The spread of English as a Lingua Franca (ELF) has been and continues to be examined from a variety of disciplinary perspectives, particularly applied linguistics and sociolinguistics. The growing interest in ELF is also evident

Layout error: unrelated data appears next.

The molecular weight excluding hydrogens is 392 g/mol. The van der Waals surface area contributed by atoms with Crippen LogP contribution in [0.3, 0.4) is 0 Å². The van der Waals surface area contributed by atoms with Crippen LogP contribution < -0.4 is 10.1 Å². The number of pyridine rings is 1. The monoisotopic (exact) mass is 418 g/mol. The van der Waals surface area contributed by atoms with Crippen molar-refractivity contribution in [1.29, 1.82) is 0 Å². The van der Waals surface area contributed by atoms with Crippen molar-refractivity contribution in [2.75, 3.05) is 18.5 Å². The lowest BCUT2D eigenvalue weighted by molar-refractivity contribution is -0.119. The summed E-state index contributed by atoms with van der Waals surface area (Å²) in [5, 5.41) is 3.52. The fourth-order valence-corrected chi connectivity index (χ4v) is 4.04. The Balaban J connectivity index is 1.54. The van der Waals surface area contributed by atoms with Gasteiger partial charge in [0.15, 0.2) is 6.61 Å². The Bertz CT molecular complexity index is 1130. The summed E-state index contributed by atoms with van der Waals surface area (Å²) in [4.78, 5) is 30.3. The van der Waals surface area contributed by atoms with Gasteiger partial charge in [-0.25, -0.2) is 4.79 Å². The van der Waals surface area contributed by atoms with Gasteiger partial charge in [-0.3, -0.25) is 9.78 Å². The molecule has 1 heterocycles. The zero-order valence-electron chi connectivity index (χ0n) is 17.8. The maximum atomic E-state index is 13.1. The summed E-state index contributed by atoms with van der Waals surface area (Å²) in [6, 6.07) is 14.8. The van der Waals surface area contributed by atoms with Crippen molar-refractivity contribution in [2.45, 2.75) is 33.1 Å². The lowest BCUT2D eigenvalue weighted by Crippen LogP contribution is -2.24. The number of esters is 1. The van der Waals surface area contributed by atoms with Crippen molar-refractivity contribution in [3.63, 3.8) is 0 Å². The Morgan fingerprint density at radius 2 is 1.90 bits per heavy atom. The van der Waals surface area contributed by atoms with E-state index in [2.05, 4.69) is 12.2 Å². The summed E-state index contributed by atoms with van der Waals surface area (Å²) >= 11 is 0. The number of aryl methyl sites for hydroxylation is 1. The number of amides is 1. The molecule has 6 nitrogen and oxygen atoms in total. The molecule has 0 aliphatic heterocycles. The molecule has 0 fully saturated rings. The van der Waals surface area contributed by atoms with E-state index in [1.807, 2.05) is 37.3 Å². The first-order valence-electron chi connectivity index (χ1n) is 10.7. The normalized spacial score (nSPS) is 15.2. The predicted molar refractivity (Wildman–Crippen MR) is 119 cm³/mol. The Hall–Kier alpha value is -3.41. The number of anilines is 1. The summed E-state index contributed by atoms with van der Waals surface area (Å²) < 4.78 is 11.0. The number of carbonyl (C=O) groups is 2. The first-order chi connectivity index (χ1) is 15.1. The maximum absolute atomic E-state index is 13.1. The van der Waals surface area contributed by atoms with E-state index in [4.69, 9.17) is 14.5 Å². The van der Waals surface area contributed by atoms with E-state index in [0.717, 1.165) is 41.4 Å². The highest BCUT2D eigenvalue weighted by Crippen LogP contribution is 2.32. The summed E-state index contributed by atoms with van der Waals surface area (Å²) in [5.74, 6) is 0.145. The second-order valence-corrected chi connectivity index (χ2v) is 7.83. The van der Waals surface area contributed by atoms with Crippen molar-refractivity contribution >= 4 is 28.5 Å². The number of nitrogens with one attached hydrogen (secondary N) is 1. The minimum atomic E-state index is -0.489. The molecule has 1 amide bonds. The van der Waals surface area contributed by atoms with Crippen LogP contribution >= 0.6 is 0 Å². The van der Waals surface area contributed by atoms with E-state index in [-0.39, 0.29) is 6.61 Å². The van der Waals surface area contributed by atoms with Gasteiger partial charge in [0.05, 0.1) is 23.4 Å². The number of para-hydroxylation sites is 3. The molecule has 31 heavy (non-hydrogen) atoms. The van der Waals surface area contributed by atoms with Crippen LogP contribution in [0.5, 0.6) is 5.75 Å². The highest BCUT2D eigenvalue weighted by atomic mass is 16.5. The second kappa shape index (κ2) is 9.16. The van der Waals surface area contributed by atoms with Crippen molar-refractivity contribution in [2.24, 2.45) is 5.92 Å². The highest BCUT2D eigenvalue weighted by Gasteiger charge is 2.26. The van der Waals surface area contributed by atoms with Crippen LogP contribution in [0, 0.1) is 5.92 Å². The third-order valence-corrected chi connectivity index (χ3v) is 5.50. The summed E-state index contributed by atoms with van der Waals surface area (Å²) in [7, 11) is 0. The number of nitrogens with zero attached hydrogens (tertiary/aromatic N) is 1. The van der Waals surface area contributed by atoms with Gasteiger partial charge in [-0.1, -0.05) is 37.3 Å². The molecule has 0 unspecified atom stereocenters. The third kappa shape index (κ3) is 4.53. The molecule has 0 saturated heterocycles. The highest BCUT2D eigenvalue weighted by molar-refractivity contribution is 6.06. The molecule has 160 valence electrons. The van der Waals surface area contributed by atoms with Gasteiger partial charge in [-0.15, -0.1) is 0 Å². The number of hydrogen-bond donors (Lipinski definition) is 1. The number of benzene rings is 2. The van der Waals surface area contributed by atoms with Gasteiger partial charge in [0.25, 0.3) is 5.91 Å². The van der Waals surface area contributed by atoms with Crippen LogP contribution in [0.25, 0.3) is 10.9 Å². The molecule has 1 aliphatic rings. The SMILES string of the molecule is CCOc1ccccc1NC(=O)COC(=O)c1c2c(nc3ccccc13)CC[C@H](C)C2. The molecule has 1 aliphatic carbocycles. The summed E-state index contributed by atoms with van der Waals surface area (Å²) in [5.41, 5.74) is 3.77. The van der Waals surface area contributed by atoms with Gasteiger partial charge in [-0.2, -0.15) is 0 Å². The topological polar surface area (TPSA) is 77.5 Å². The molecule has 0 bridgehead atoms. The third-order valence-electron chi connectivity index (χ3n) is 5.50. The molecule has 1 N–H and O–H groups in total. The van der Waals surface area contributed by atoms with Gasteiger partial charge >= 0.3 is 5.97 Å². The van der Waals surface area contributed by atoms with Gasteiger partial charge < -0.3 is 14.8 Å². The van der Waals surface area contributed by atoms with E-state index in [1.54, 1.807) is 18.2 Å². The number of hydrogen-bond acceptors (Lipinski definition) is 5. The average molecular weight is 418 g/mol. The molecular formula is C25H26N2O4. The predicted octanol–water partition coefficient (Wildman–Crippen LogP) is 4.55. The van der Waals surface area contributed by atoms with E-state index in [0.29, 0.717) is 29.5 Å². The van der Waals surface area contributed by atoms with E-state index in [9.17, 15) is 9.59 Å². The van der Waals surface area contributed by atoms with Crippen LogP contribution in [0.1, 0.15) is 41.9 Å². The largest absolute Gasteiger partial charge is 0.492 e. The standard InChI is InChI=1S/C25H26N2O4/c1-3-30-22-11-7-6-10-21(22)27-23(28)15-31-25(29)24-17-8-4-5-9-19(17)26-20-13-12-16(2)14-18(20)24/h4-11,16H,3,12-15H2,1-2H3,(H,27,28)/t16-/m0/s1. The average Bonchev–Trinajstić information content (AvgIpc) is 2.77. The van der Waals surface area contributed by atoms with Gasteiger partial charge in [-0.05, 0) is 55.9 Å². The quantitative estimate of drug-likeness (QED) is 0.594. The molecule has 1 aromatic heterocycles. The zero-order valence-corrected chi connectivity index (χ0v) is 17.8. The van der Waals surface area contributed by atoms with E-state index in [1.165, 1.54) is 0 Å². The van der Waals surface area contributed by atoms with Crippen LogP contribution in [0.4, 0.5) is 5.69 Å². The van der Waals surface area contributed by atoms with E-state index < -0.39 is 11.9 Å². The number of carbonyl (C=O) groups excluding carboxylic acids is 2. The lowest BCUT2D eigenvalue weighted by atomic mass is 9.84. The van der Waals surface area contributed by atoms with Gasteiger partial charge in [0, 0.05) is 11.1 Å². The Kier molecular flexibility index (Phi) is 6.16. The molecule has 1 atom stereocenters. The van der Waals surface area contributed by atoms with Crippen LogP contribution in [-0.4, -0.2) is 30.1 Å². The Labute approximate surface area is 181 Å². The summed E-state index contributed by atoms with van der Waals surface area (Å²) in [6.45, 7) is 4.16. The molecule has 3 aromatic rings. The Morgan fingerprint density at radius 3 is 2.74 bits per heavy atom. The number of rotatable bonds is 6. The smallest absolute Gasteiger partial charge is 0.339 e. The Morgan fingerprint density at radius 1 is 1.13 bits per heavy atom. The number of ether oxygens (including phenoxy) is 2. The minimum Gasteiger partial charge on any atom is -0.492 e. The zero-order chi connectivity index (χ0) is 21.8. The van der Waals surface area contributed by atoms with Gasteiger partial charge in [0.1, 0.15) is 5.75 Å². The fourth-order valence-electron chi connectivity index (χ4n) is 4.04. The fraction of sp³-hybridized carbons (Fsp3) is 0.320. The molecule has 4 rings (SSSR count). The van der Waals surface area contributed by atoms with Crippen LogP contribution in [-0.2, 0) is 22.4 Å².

in the series of ELF conferences that have been taking place every year since ���8 and in the launch of the Journal of English as a Lingua Franca in ��. The spread of English as an international language has been examined according to different paradigms, including that of World Englishes (WE), which focuses on the multifaceted nature of English around the world (Rubdy and Saraceni ���6), and English as an International Language, or International English (IE), which would appear to encourage a monolithic view of language, giving rise to interesting debates among scholars with opposing views. A special issue of World Englishes (Seidlhofer and Berns ���9) tried to bring together these two approaches by demonstrating what they have in common, notwithstanding differences and divergences. As Pennycook (���6) had pointed out earlier, both WE and IE fail to address the pluricentric nature of Englishes since they postulate a core language with its own grammar and lexicon. Despite the limitations of such a definition, not to mention those of other definitions, ELF is conceived here as a dynamic and hybrid language whose complexity cannot be fully grasped without taking into account its interaction with other languages and cultures. This view, which is shared by several scholars as I argue in more detail later in this introduction, is particularly relevant to the work of professional translators and interpreters.